Monday, July 19, 2010

Would you pay to use your public library?

This past Sunday, the Guardian, an newspaper online that you really should be checking in with every day or so, ran a short feature on the refurbishment of the legendary London Library. (How has it never occurred to me that there is a big library open and ready for exploration in central London?) Anyway, the article explains that the London Library has had to raise its annual fees and has asked its members to bear more of the share of the cost in the upkeep of the physical space which, as you might guess, hasn't gone over too well. It made me wonder: would Americans pay to use their local library? If so it could be a model moving forward for publishers, writers, and the hemorrhaging book business in that it could provide a solid and reliable stable of consumers for books and cultural products like magazines, videos, etc. It also could be a way to generate some revenue for our extensive library system so they wouldn't be so reliant on local and municipal funding. For £395 (or approximately $600), patrons get access to over a million books plus nearly every periodical released since 1841. I know that it isn't in our DNA to pay for the privilege of going to and using the library but maybe we need to rethink that model? If patrons and citizens joined in the cost of keeping their library open with both taxes and a yearly membership fee, perhaps we could keep most libraries and their branches from closing (or almost closing...I'm looking at you BPL). I realize this isn't a popular idea but maybe one who's time has come?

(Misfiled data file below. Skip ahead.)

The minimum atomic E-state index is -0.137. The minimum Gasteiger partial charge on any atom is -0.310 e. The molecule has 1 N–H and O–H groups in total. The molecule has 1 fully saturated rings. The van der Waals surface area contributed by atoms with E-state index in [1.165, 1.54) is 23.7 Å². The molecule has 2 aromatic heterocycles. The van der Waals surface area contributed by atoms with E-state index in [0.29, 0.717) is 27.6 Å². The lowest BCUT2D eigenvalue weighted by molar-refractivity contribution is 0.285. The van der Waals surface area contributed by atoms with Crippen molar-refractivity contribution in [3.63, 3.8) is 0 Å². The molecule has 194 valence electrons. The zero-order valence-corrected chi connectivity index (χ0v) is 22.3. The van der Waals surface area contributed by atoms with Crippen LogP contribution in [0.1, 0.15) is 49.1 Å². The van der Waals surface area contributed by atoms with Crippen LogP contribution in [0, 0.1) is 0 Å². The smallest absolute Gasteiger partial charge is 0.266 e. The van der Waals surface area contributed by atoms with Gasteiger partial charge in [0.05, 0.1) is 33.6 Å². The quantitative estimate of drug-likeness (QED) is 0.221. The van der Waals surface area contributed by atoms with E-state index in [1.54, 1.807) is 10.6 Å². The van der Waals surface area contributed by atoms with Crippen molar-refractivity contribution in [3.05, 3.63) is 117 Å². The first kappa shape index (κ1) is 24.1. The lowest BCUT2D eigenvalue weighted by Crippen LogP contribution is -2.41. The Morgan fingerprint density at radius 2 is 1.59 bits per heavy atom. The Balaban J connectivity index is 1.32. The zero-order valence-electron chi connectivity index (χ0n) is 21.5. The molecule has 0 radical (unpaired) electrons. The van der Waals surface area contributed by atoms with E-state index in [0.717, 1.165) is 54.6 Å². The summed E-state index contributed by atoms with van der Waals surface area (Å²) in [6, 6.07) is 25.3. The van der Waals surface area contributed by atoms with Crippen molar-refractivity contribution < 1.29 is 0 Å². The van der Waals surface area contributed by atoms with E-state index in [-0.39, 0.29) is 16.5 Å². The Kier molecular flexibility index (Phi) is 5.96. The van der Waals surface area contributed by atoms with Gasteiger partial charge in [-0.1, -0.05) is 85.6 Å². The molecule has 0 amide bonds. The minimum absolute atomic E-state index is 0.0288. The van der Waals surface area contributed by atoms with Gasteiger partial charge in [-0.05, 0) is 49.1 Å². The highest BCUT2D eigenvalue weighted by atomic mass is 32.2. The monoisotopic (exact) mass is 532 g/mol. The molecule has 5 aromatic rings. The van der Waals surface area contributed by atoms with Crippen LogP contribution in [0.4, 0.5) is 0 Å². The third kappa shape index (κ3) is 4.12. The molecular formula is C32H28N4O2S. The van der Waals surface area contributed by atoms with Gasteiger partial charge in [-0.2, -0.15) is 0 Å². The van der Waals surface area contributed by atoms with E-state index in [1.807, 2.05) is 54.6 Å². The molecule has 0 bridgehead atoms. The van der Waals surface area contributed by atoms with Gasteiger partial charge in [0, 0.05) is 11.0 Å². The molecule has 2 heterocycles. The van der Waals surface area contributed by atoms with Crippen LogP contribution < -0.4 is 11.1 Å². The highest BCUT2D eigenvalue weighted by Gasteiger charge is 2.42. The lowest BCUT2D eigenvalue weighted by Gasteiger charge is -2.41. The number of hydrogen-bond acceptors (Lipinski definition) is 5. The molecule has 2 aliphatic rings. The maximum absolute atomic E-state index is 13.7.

The finest place to find yourself in the whole of the capital is in the book stacks of the London Library, best of all on the metal staircase that runs between the topography, history and science and miscellaneous sections. A million books are within your reach: almost everything interesting ever written in English, and several other languages besides. The wonder of the place is that most of this great collection is on open access, and, unlike academic libraries, available to take home. You don't just use the London Library, you explore it. The clanking, slatted cast-iron floors; the long narrow passages; a layout that sends even old hands into literature by mistake when they were seeking biography; the warm, deep scent of carefully bound books; the fact that you can, if you want, read every copy of the Times ever published, on paper: all this is available in return for the membership fee, and can never be replicated by an online search using Google. There is nothing pompous about the place, though it is a private club and has a roll call of famous literary members running back to Thomas Carlyle, who helped found it in 1841.